-Yogi

I absolutely agree with what everyone has said about education about carbs and managing diabetes.

But I disagree about the value of this course. As someone who is well acquainted with CBT I very much do think it can be useful for depression secondary to diabetes. I was excited to hear about it when I read the title. Not everyone’s depression is either caused entirely by their diabetes, nor alleviated by good management. CBT is about changing the way we think to get rid of faulty assumptions that are affecting our well-being. For example I got up this morning, tested my blood sugar, thought about the result and looked forward today to evaluating a new dosing for insulin and Symlin I’m working on. A person with Major Depressive Disorder might get up, not test due to feeling it’s “going to be bad no matter what I do”, eat the cereal and toast because “I never do anything right on my own so may as well do what the doctor said” or even “I’m doomed to lose my legs and my vision so what difference does it make what I eat?” etc. Those negative thoughts are getting in the way of this person managing their diabetes and having the motivation to learn how to do so better, let alone enjoy their lives. CBT can help with this.

And yes, I do agree, the person who responded to your egg suggestion was rude and ignorant.

I agree with you that we have a responsibility for self management, but what happens when we have a problem that we don’t know how to fix? When I started having problems with gastroparesis and my blood sugar was bouncing all over the place, I knew I had a problem but did not know how to fix it. I was testing my BS about 10 times a day back then and had data, but I did not know what to do with that data. The one time when a doctor was criticizing me because my BS was all over the places, I even said “tell me what to do and I will do it.” I was met with blank stares and the jerk didn’t even say one word. I quit asking anyone for help because I didn’t get any. If I hadn’t found the DOC, I would probably be dead today and it wasn’t that I didn’t want help or didn’t want to do the right thing.

It’s my experience that if sometrhing doesn’t work,the medics accuse the patient of "cheating"and not telling the truth.I’ve met many people who have been told that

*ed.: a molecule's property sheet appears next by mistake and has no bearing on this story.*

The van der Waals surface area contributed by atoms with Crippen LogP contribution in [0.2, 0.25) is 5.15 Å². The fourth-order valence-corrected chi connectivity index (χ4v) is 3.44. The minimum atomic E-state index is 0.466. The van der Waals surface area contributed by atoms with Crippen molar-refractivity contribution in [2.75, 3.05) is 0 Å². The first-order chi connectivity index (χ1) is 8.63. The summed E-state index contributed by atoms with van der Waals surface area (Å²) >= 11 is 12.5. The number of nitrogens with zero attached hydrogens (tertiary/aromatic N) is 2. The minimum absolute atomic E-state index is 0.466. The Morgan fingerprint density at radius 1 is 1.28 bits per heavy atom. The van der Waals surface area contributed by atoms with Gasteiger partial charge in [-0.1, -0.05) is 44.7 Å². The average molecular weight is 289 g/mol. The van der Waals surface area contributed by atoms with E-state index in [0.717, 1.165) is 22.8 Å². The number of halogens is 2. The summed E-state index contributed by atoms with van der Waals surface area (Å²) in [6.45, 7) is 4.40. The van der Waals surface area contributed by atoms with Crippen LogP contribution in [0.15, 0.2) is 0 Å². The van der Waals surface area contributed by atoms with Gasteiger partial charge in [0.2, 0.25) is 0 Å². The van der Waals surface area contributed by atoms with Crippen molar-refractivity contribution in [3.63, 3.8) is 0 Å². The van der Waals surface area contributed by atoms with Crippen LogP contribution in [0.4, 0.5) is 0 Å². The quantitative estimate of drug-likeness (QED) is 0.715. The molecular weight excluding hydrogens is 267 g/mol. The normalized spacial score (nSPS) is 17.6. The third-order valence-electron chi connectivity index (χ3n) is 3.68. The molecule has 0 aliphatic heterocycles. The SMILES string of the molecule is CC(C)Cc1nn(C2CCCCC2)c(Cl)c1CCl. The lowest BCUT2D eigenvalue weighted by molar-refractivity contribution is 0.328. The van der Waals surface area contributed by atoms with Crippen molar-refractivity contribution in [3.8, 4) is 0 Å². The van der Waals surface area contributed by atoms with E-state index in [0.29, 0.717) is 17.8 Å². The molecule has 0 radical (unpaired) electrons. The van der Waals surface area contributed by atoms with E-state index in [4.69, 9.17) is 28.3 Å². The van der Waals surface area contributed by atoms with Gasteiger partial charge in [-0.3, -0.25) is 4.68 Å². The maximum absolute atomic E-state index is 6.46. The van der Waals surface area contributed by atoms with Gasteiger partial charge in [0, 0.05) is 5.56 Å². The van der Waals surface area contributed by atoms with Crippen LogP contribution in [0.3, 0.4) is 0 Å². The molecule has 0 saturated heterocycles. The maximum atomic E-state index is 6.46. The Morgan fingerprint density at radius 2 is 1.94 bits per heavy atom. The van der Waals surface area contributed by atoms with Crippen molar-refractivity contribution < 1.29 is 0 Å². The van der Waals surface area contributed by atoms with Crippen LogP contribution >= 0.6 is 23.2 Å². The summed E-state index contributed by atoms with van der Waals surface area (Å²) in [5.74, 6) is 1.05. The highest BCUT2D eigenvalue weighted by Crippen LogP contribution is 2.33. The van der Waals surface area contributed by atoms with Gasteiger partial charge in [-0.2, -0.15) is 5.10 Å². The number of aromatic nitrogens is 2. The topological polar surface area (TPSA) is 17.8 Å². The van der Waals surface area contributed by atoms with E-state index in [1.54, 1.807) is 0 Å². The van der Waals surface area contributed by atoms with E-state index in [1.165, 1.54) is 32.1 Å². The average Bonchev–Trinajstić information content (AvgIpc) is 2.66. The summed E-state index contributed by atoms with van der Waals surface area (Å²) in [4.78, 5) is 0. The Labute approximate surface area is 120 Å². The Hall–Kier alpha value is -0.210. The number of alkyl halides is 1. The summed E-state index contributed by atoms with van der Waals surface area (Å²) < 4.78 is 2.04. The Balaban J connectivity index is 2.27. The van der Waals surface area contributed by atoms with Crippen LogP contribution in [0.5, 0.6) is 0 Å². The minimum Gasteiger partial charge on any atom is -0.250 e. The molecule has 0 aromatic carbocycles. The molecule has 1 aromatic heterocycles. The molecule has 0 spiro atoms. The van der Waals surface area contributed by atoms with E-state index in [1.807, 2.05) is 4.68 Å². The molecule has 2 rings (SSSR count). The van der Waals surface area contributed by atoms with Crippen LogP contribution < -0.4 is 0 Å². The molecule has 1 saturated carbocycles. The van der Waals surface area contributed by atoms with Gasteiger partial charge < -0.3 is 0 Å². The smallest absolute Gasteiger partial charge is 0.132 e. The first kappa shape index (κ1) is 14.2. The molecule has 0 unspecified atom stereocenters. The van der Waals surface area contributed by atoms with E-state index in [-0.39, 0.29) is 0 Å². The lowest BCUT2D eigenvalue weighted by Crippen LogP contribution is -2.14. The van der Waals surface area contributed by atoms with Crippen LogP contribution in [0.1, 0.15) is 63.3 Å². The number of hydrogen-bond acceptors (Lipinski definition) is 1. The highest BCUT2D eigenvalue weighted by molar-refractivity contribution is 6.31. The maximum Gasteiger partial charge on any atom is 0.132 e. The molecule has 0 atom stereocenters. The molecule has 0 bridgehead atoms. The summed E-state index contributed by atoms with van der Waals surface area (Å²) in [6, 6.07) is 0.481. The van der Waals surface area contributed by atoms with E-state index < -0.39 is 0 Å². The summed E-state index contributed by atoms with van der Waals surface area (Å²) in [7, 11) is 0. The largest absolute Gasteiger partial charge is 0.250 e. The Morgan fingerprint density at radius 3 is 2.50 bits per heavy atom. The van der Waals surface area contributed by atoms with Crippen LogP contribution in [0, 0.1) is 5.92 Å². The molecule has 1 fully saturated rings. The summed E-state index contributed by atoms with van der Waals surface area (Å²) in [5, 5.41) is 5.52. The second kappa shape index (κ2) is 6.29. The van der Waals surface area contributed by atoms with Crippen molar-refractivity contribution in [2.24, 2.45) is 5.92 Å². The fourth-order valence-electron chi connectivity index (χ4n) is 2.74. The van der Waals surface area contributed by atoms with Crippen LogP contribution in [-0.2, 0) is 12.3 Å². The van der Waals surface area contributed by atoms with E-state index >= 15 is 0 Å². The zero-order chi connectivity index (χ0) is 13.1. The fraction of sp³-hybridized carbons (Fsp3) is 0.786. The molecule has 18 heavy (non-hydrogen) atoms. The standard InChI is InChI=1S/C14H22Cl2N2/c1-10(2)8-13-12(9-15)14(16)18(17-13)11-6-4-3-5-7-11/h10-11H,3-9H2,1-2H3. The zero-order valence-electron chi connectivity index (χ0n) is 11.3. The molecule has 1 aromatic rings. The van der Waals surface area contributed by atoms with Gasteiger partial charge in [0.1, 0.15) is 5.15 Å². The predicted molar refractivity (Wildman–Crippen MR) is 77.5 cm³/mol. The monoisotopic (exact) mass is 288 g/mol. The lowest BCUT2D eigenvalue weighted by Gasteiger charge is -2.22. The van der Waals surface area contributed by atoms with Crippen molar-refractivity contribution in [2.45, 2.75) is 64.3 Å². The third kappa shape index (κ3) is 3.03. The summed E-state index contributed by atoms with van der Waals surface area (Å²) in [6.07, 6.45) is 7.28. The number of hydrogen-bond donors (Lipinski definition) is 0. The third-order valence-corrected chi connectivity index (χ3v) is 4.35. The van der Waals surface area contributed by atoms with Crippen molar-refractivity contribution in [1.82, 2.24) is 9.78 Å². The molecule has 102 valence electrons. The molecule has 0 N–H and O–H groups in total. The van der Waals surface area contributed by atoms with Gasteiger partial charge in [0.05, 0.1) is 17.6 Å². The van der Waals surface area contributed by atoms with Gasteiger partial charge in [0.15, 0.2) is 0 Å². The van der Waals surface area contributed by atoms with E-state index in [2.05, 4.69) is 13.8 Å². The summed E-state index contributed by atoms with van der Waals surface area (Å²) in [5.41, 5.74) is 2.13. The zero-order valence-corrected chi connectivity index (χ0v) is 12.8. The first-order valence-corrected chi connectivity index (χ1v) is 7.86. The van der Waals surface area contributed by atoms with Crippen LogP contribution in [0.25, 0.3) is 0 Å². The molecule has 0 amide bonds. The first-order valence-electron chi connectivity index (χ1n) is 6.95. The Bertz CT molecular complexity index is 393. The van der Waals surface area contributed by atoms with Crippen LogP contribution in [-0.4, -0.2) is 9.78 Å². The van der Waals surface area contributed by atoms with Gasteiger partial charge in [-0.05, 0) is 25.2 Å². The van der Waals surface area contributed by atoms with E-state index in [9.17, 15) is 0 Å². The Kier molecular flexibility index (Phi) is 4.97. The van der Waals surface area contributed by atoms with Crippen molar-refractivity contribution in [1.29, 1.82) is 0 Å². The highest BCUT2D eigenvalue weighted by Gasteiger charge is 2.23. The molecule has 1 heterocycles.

Hana

I hadn’t even finished reading your post and I was immediately responding. Turns out I am in agreement with what everyone here seems to be saying.

There is a huge cognitive dissonance when the very people supposedly “on our side” recommend diets that will kill us. Taking the regular old food pyramid, and writing ADA Food Pyramid on it, recommending something like 6 grains a day, diabetic cook books with lunch time meals containing 200 grams of carbs, you all know what I mean.

It all leads to anger and depression.

Jackie
my own doctor is with me on most of what I do. i don’t tell him everything, but our working relationship goes back 35 years.
In my last discussion with him, he said that “low” not caused by medication is harmless. It can’t cause death unless there’s something there continuing to depress the blood glucose. Otherwise a “liver dump” will correct it.
I’ve tried to find figures for deaths from hypo. No country seems to keep them; and in any case it’s very rare. Deaths from complications of High sugars are VERY common.
Hana

If “unprocessed” means “Raw” then wholegrains are indigestible and toxic [we lack the enzymes to process them]. I’d hardly call that "good for you"
Hana
PS unless you were being sarcastic.

My wife is a psychologist who uses CBT so that I am probably biased but from her experience CBT has been helpful with patients with depression. CBT which emphasizes identifying unhelpful beliefs and helping patients free themselves from being dominated by them might be very useful for those who cannot control blood sugar on a high (or even moderate) carb diet but who is instructed to keep working on an approach that doesn’t work. Just don’t find a therapist who is tied into the 45-65% Mafia.



Maurie

I 100% agree with this, and think it’s sort of sad that an opportunity to talk about the use of CBT to address the (very real) psychological burdens that go along with fighting diabetes has been railroaded to have yet another high carb v. low carb discussion. Regardless of your feelings about diet, psychology is an important aspect of diabetes management, and we’d have a much better discussion if most of this site’s posters could walk around without a giant chip on their shoulder.

Diabetic Radio: Sorry to hear about your experience. What happened?

I agree with Maurie as I too have effectively used CBT both at work and for myself. While I had training, I used the techniques with weekly input from a fully qualified psychologist. My concern would be that the therapists would not have the training required for the task. If psychologists become involved, perhaps there would be fresh eyes to problem solve. For example, many PWDs catastrophize over the complications and a psychologist might recognize that the current scare tactics are causing this problem.

Long story short. When I was young, diabetes was a silent epidemic. Only old people were viewed as getting diabetes. I had all the symptoms as a child, and no doctor caught them (despite doctors being aware that it runs in my family). By the time I was officially diagnosed, I already started developing cataracts, and I went almost legally blind within a year. However, I had both surgeries, and my sight is doing better then ever. So I still have a heavy bias towards doctors in general.



-Yogi